At least we get some other characters, right? Luckily, the book also spends quite a bit of time on the characters in the homes that Rachel can see from the train. Unfortunately, though, they’re just as hateful. One thing I really can’t stand are people who are completely self-absorbed & I think this is actually a huge disturbing trend in today’s society (thanks, Kardashithingies – I refuse to spell that name out as I don’t want it linked to my blog). Each character is so “me me me” and cares only if their actions have immediate consequences for themselves. The women are obsessed with themselves & with their men (or lack of men). The men, who are secondary characters, are so one-dimensional. I felt like both the men & the women were written as gender stereotypes and I’ve never been so completely unable to relate to anyone in a story.

So what about the story? It’s hard to get into the story at all since it revolves around a mystery and I don’t want to spoil it for anyone still wanting to read this or to watch the movie. I’ll say that the story is okay. I’ll even say that I was very into the mystery at first & read this book very quickly as I was so eager to find out what was going on. But it falls apart at the end & I wasn’t happy with the direction it took. Predictable & silly. One character also does something so horribly unforgivable & inexcusable, naïve or not, that I was actually quite angry at this being used as a plot device. If not for that one thing, I’d probably be a little more forgiving of the story.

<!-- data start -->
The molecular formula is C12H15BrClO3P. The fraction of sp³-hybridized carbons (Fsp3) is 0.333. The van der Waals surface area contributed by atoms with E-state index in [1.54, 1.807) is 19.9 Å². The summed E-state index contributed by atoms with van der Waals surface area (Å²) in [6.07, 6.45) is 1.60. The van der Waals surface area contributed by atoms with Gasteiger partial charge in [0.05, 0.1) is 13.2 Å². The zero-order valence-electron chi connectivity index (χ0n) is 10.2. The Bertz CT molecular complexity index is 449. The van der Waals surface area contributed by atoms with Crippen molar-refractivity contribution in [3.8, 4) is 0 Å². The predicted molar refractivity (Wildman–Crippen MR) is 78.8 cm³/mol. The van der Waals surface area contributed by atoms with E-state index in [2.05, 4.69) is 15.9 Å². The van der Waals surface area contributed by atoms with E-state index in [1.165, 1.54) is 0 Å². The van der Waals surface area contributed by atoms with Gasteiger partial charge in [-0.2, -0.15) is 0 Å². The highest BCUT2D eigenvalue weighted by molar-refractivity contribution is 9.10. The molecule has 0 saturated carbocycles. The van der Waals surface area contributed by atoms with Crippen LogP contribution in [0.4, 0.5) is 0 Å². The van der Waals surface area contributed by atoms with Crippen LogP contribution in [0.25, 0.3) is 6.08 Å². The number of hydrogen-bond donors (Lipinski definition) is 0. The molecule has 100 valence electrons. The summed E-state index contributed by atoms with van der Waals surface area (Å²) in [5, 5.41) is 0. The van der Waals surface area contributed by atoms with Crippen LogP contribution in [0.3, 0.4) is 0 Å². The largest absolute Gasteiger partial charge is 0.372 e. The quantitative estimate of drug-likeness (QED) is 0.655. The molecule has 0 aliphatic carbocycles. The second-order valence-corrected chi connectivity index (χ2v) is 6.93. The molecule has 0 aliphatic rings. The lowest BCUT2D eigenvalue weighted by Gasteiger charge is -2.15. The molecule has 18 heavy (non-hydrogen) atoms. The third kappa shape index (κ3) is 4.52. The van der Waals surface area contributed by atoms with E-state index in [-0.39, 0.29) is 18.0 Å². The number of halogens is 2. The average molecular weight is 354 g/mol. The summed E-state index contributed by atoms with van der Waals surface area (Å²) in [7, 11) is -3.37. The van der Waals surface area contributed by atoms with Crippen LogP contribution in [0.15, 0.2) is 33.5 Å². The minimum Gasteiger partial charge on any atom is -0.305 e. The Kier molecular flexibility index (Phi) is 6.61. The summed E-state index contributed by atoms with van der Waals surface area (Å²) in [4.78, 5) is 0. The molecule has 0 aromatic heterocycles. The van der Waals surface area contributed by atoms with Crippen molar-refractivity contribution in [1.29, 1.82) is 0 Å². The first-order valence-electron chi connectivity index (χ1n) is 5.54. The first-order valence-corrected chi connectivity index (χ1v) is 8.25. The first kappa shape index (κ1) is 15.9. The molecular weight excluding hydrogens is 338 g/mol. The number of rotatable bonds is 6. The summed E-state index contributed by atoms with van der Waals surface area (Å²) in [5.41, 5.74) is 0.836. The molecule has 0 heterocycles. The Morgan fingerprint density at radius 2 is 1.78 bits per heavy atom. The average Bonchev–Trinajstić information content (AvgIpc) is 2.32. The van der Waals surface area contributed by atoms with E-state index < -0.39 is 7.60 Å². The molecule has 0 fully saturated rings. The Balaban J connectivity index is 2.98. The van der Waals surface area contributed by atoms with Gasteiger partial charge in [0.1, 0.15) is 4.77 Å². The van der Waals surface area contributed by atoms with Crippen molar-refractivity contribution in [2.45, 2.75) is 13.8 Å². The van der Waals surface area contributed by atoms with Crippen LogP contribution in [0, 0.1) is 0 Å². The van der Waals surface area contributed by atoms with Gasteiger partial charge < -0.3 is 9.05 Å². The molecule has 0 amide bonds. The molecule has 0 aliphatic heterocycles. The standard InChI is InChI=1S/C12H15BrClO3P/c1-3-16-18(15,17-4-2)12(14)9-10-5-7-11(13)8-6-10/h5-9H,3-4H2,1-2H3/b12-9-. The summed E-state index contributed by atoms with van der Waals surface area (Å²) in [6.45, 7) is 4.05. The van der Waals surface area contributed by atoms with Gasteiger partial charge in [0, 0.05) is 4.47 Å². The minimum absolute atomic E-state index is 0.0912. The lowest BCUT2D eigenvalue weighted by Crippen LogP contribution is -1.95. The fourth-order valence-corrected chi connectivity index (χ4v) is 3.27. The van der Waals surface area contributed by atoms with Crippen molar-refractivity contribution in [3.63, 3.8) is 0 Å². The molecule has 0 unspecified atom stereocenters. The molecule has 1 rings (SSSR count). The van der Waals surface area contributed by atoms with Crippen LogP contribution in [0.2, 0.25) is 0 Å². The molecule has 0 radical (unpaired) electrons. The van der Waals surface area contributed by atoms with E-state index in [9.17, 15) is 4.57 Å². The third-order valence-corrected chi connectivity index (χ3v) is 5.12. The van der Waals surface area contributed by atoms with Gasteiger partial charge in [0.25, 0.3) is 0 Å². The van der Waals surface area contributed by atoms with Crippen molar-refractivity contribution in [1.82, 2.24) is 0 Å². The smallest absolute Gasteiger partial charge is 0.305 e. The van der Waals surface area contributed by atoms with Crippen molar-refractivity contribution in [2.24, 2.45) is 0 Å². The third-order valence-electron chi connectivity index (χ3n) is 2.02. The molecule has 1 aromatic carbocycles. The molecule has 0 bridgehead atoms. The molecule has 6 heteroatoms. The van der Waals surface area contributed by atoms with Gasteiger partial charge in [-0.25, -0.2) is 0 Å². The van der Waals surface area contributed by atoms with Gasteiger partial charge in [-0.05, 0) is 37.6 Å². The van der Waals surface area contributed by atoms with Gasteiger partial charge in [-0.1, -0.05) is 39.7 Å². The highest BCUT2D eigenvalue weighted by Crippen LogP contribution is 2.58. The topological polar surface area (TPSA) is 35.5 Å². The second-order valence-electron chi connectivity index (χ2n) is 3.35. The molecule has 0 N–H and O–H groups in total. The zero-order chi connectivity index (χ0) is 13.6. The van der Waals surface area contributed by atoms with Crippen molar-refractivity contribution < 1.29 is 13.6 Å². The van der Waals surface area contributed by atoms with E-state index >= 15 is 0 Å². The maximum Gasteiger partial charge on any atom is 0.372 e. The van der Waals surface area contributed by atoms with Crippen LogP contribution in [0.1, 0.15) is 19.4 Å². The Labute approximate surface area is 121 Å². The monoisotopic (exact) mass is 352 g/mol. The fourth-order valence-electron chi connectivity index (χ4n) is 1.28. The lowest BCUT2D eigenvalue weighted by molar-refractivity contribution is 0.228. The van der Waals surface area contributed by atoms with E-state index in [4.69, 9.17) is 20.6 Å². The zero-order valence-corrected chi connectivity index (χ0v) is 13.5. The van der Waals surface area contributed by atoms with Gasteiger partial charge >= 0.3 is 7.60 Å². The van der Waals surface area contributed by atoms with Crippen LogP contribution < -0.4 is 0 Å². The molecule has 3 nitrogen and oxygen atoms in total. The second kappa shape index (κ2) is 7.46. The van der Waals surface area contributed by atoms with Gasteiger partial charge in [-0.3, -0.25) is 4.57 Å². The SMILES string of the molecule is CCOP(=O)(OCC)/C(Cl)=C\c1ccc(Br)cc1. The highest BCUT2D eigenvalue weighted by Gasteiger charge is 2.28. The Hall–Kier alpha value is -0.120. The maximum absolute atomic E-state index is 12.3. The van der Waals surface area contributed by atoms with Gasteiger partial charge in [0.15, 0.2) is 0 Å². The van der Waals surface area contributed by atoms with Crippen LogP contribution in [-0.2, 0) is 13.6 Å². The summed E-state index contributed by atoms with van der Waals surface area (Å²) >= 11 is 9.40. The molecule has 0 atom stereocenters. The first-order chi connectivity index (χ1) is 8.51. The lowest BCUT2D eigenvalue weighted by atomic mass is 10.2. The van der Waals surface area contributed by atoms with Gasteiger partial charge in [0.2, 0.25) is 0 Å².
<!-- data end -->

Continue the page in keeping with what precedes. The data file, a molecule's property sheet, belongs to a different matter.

I can’t help but compare this to Gone Girl as both were huge best sellers involving a mystery & similar sorts of characters. But Gone Girl, despite its faults, was actually very well-written and a far better book. You have to give a little bit of credit to The Girl On The Train for obviously being inspired by Alfred Hitchcock’s brilliant Rear Window but, well, it’s certainly no Rear Window… Yikes. What an insult to Grace Kelly & Jimmy Stewart! Rachel is like the anti-Grace Kelly.

Hated Rachel. Hated Anna. Hated Megan. Hated the men whose names I can’t even remember as they were written as such shallow characters that I was insulted on behalf of men everywhere. But the story wasn’t the worst thing ever, I suppose. It moved along fairly quickly & would make for a good made-for-TV movie so the fact that it’s a big Hollywood movie with big stars must mean I’m missing something that everyone else isn’t. This book has very positive reviews all over the place online so, if it interests you, give it a go as my opinion seems to be an unpopular one. To be fair, this isn’t the type of book I normally go for so I may be slightly more negative because of that. I think I’ll just stick to horror, sci-fi & post-apocalyptic from now on.

My Rating: 2/5

*The film adaptation of The Girl On The Train comes out next week on the 5th of October if you’re interested…